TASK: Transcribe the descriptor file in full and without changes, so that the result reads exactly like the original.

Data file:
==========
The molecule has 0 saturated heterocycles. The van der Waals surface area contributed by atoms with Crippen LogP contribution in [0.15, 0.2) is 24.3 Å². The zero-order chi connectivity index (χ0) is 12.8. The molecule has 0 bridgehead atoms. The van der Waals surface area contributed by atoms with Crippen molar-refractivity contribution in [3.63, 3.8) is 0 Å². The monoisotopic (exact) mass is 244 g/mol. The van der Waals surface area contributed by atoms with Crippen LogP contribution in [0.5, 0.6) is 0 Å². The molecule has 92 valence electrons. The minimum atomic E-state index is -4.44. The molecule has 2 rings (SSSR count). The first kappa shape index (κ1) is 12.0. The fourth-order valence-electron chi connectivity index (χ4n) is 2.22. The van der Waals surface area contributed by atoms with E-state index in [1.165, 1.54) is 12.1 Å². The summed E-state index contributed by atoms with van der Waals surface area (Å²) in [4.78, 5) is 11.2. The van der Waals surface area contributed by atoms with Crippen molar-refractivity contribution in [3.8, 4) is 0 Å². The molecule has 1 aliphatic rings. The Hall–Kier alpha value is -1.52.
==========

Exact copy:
The molecule has 0 saturated heterocycles. The van der Waals surface area contributed by atoms with Crippen LogP contribution in [0.15, 0.2) is 24.3 Å². The zero-order chi connectivity index (χ0) is 12.8. The molecule has 0 bridgehead atoms. The van der Waals surface area contributed by atoms with Crippen molar-refractivity contribution in [3.63, 3.8) is 0 Å². The monoisotopic (exact) mass is 244 g/mol. The van der Waals surface area contributed by atoms with Crippen LogP contribution in [0.5, 0.6) is 0 Å². The molecule has 92 valence electrons. The minimum atomic E-state index is -4.44. The molecule has 2 rings (SSSR count). The first kappa shape index (κ1) is 12.0. The fourth-order valence-electron chi connectivity index (χ4n) is 2.22. The van der Waals surface area contributed by atoms with E-state index in [1.165, 1.54) is 12.1 Å². The summed E-state index contributed by atoms with van der Waals surface area (Å²) in [4.78, 5) is 11.2. The van der Waals surface area contributed by atoms with Crippen molar-refractivity contribution in [3.8, 4) is 0 Å². The molecule has 1 aliphatic rings. The Hall–Kier alpha value is -1.52.